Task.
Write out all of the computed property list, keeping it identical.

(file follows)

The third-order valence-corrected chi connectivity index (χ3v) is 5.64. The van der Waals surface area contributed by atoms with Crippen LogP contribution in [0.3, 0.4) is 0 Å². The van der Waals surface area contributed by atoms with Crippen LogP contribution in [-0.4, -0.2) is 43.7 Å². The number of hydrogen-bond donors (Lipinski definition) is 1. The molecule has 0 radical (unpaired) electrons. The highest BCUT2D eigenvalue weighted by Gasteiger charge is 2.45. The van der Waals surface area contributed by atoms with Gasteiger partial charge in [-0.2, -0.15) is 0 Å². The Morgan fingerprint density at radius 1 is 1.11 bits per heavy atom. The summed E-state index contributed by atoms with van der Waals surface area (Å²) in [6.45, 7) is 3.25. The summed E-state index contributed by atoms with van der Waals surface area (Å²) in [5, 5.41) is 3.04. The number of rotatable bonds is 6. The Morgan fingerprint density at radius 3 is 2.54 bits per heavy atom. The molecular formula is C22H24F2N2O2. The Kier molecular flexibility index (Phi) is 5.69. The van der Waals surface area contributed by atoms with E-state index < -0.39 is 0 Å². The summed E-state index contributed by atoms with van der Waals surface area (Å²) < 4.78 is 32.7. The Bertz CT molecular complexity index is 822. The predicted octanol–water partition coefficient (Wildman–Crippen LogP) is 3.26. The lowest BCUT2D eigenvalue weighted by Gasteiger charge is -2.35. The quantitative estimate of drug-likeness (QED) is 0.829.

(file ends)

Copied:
The third-order valence-corrected chi connectivity index (χ3v) is 5.64. The van der Waals surface area contributed by atoms with Crippen LogP contribution in [0.3, 0.4) is 0 Å². The van der Waals surface area contributed by atoms with Crippen LogP contribution in [-0.4, -0.2) is 43.7 Å². The number of hydrogen-bond donors (Lipinski definition) is 1. The molecule has 0 radical (unpaired) electrons. The highest BCUT2D eigenvalue weighted by Gasteiger charge is 2.45. The van der Waals surface area contributed by atoms with Gasteiger partial charge in [-0.2, -0.15) is 0 Å². The Morgan fingerprint density at radius 1 is 1.11 bits per heavy atom. The summed E-state index contributed by atoms with van der Waals surface area (Å²) in [6.45, 7) is 3.25. The summed E-state index contributed by atoms with van der Waals surface area (Å²) in [5, 5.41) is 3.04. The number of rotatable bonds is 6. The Morgan fingerprint density at radius 3 is 2.54 bits per heavy atom. The molecular formula is C22H24F2N2O2. The Kier molecular flexibility index (Phi) is 5.69. The van der Waals surface area contributed by atoms with E-state index < -0.39 is 0 Å². The summed E-state index contributed by atoms with van der Waals surface area (Å²) < 4.78 is 32.7. The Bertz CT molecular complexity index is 822. The predicted octanol–water partition coefficient (Wildman–Crippen LogP) is 3.26. The lowest BCUT2D eigenvalue weighted by Gasteiger charge is -2.35. The quantitative estimate of drug-likeness (QED) is 0.829.